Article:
Judge Clark Douglas once discovered some fool's gold. Unfortunately, the fool came looking for it and took it all back.
Our review of Fool's Gold (Blu-Ray), published June 19th, 2008, is also available.
A thrilling treasure hunt. Romantic intrigue. Exotic locales. Is this any way to save a divorce?
Finn: I'm so lovable. Let me take my shirt off.
-- Loosely paraphrased dialogue from various conversations
Facts of the Case
Finn (Matthew McConaughey, Sahara) is an irresponsible surfer dude who never had a "real" job in his life. Tess (Kate Hudson, You, Me, and Dupree) is an intelligent and responsible woman who wants a respectable future. For reasons that should be obvious by this point, these two are getting divorced. However, they are slowly but surely being brought back together by the very thing that united them to begin with: treasure. Both have a love for treasure hunting, and they may be on the brink of discovering something huge. If Finn can manage to elude some angry mobsters…and if the pair can stop fighting long enough to accomplish a thing or two…they may be in for the greatest discovery of their lives!
I have to admit, I fully expected to hate every second of Fool's Gold. I was subjected to television promos and theatrical trailers for the film over and over, and it looked less promising each time. There are few actors that I am less interested in than Matthew McConaughey and Kate Hudson. It looked like the plot would be a horrible blend of bad rom-com clichés and the National Treasure movies. However, I have now actually seen Fool's Gold, and let me tell you…well, pretty much all of my fears were confirmed. Despite that, I didn't hate every second of the movie. Odd, huh? Anyway, I'll get to the things that made this movie bearable in just a moment. For now, permit me to harp on the flaws.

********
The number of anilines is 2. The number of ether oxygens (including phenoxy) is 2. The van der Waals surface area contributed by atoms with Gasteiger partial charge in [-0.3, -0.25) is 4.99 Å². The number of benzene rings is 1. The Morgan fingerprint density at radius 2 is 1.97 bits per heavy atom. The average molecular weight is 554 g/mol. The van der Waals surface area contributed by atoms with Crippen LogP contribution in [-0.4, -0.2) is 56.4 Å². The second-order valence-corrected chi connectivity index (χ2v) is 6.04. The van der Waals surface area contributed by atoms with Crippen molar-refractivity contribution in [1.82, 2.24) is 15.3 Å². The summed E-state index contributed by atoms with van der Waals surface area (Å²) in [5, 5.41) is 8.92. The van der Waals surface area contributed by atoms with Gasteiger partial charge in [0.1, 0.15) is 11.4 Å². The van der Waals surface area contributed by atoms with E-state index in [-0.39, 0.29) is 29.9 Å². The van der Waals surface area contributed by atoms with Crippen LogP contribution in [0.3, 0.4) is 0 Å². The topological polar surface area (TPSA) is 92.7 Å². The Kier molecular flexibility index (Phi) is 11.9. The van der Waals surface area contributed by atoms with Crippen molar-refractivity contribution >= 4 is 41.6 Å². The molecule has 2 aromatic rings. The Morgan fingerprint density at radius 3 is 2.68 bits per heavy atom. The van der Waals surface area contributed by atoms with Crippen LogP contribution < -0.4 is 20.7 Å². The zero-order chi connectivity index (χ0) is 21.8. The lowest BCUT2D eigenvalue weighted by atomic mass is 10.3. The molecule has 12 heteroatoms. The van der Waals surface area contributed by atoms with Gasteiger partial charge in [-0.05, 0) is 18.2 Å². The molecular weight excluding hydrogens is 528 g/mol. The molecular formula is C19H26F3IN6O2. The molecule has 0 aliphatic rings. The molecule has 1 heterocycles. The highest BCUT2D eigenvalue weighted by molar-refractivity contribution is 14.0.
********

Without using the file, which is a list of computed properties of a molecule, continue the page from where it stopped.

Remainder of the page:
Matthew McConaughey and Kate Hudson have absolutely no chemistry together. You may be wondering, "How can that be? They were so wonderful together in How to Lose a Guy in 10 Days!" If that is indeed what is going through your head, you should just ignore everything I say and buy the DVD. I didn't think they had any chemistry in How to Lose a Guy in 10 Days, either. Of course, chemistry has very little to do with anything in romantic comedies these days.
It's all about test screenings and demographic marketing and which tabloid pair can pack the largest portion of the tabloid-reading public into the theatres. Come to think of it, Fool's Gold doesn't even feel like a movie as much as it feels like an excuse to put the film's stars on magazine covers for a month. "Matthew McC. discusses sports cars, his stamp collection, and his new movie!" "Kate Hudson talks love, life, stress tips, and whether Matthew McC. is a good kisser!"